The Newtown Pentacle

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- photo by Mitch Waxman

One of those trips to Manhattan which I’ve been complaining about for the last few weeks actually ended in a fully catered boat ride, so it goes to show that not all things are horrible. While onboard, an NYC DEP “Honey Boat” was spotted and a humble narrator exclaimed “for maritime Sunday, once more unto the breach.”

from nywea.org

The sludge vessel operation has four crews, each with six personnel. They work 12-hr shifts. Two vessels are used on a 6-day schedule but can be used on any day of the year. The third vessel is either dockside for repairs or in a standby mode.

- photo by Mitch Waxman

“Honey” or Sludge Boats, carry the end product of the waste water treatment process from their source to a secondary location for further treatment and “dewatering.” The latter involves centrifuges and turns the dark stuff from something with the consistency of pea soup into something which is like wet corn meal or grits, which will be used as fertilizer for non food crops or just end up in some former coal mine or landfill in Pennsylvania.

from nyc.gov

Dewatering reduces the liquid volume of sludge by about 90%. New York City operates dewatering facilities at eight of its 14 treatment plants. At these facilities, digested sludge is sent through large centrifuges that operate like the spin cycle of a washing machine. The force from the very fast spinning of the centrifuges separates most of the water from the solids in the sludge, creating a substance knows as biosolids. The water drawn from the spinning process is then returned to the head of the plant for reprocessing. Adding a substance called organic polymer improves the consistency of the “cake”, resulting in a firmer, more manageable product. The biosolids cake is approximately 25 to 27percent solid material.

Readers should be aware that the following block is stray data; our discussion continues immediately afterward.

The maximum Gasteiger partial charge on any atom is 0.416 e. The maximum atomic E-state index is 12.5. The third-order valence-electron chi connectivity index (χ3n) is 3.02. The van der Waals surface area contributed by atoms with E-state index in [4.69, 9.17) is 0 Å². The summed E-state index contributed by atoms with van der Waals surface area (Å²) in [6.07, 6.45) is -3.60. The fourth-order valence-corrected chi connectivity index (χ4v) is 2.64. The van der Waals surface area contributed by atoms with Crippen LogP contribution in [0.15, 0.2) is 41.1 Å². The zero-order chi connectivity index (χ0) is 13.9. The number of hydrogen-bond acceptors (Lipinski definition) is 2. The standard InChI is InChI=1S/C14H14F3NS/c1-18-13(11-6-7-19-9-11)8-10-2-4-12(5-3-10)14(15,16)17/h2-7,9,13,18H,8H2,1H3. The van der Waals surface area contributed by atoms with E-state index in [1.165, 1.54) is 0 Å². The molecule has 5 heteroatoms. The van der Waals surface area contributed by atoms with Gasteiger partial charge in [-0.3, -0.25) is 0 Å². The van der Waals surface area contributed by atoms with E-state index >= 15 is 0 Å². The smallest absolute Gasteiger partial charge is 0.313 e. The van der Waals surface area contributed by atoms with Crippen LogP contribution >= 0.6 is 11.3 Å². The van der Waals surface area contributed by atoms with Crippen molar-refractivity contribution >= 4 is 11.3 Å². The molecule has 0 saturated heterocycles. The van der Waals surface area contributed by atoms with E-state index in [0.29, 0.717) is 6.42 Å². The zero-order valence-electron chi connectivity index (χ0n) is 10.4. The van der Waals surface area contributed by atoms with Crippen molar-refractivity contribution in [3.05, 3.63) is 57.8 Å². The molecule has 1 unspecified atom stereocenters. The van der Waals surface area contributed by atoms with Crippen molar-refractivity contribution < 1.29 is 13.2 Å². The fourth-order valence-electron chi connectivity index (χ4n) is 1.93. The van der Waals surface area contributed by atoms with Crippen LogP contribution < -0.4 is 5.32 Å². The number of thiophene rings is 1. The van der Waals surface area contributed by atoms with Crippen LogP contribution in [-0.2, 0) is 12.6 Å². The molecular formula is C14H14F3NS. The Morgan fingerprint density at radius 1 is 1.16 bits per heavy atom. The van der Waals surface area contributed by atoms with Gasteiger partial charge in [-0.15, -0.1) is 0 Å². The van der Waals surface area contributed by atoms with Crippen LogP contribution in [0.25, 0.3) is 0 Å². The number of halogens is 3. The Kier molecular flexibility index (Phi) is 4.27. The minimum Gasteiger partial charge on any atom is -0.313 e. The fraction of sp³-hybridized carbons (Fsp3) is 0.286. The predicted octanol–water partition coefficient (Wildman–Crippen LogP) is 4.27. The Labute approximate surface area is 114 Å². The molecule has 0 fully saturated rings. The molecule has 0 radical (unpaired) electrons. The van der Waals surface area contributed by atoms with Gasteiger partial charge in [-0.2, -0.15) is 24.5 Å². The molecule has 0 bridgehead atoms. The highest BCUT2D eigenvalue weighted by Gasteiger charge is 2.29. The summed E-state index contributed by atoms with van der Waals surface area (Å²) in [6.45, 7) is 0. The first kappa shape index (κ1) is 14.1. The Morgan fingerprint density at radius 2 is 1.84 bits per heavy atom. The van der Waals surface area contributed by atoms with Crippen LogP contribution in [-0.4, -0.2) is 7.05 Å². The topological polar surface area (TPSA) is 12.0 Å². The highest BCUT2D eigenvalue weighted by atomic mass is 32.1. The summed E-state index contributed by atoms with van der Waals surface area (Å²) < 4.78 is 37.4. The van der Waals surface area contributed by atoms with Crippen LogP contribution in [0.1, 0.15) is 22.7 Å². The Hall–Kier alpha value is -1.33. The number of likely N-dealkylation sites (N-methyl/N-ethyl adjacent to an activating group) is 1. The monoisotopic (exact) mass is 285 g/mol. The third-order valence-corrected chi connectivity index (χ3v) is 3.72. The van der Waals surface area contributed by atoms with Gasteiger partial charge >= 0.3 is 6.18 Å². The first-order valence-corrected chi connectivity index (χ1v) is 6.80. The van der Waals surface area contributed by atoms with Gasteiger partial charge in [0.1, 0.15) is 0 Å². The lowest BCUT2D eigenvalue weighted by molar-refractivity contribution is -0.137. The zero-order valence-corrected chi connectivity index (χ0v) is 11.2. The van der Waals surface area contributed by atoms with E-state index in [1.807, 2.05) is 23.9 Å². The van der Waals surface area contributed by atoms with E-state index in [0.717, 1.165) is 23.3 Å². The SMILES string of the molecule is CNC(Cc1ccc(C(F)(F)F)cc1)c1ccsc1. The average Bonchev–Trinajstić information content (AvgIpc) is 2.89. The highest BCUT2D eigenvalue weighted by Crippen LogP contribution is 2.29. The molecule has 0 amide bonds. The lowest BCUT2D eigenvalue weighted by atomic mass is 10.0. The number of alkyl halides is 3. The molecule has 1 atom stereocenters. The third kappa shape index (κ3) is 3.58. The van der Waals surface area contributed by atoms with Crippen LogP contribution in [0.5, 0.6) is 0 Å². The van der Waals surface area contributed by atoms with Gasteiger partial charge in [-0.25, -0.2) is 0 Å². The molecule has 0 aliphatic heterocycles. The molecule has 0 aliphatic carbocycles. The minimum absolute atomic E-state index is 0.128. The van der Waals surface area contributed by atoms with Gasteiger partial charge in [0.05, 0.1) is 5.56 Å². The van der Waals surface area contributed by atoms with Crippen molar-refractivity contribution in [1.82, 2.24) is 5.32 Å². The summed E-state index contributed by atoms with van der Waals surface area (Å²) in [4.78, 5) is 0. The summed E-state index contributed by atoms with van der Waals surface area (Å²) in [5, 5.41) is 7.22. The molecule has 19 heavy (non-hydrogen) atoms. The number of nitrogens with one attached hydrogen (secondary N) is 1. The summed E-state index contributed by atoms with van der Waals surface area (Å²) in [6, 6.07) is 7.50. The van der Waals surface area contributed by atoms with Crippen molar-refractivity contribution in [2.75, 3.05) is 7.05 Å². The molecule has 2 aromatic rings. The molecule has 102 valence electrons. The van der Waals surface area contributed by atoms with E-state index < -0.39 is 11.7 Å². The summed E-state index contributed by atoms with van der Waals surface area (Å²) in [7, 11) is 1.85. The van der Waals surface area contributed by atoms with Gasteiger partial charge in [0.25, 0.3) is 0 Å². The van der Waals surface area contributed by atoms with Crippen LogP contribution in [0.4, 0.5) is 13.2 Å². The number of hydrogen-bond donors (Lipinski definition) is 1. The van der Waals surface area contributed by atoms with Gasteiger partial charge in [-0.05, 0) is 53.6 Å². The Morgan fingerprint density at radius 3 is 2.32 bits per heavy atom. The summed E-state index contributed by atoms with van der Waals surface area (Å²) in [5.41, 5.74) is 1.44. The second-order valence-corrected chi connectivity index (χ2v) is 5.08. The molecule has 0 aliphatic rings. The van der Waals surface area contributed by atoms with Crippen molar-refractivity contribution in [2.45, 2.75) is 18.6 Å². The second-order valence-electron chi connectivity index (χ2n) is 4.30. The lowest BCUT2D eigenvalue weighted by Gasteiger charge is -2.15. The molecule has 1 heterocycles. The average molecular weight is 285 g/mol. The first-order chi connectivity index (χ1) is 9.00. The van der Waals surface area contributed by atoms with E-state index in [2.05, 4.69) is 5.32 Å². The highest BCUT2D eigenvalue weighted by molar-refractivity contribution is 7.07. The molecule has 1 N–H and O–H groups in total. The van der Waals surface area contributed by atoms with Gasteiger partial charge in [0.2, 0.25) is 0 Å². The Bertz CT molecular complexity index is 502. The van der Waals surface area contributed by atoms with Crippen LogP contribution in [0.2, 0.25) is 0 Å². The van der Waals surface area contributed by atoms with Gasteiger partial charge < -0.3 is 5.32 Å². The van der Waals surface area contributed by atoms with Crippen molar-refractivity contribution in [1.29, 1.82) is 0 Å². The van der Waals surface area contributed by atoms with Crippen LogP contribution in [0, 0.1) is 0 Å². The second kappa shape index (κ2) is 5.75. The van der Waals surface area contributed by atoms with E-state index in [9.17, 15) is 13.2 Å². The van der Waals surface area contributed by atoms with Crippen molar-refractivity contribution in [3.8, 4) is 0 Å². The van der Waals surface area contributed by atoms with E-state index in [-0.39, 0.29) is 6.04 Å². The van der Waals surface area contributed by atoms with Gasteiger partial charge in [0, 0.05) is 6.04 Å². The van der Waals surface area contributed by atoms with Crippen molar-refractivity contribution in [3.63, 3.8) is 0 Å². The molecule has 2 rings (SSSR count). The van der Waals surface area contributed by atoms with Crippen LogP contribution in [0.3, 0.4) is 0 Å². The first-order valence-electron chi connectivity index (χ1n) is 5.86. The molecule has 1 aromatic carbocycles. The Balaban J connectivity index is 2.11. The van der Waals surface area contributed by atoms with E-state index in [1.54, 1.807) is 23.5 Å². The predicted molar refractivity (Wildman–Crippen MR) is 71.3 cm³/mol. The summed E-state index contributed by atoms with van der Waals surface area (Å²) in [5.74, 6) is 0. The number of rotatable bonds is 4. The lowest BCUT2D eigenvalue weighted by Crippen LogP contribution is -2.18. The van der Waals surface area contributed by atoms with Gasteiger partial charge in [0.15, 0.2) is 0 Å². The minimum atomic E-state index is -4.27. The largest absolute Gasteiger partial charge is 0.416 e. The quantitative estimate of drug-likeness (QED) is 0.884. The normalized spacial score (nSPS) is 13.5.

- photo by Mitch Waxman

Luckily, as my companions on this boat trip were actually an elite upper crust from around NY Harbor and one such as myself cannot help but feel small in their company, the Honey Boat was the MV Newtown Creek.

Something about being near a hundred thousand gallons of concentrated sewage, and the name of the boat itself, made me feel as if I was back at home rather than upon the East River.

from wikipedia

Separation anxiety disorder (SAD) is a psychological condition in which an individual experiences excessive anxiety regarding separation from home or from people to whom the individual has a strong emotional attachment (e.g. a parent, grandparents, or siblings).

According to the American Psychology Association, separation anxiety disorder is the inappropriate and excessive display of fear and distress when faced with situations of separation from the home or from a specific attachment figure. The anxiety that is expressed is categorized as being atypical of the expected developmental level and age. The severity of the symptoms ranges from anticipatory uneasiness to full-blown anxiety about separation.

Also: Upcoming Tours!

13 Steps around Dutch Kills- Saturday, May 4, 2013
Newtown Creek walking tour with Mitch Waxman and Atlas Obscura, tickets now on sale.

Parks and Petroleum- Sunday, May 12, 2013
Newtown Creek walking tour with Mitch Waxman and Newtown Creek Alliance, tickets now on sale.

The Insalubrious Valley- Saturday, May 25, 2013
Newtown Creek walking tour with Mitch Waxman and Atlas Obscura, tickets on sale soon.

Hidden Harbor: Newtown Creek tour with Mitch Waxman - Sunday, May 26,2013
Boat tour presented by the Working Harbor Committee,
Limited seating available, order advance tickets now. Group rates available.

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Written by Mitch Waxman

April 28, 2013 at 12:15 am

2 Responses

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  1. I was wondering what shoreline I am looking at in the last picture.
    Please let me know, thanks.

    jaye haviland

    May 5, 2013 at 7:01 am


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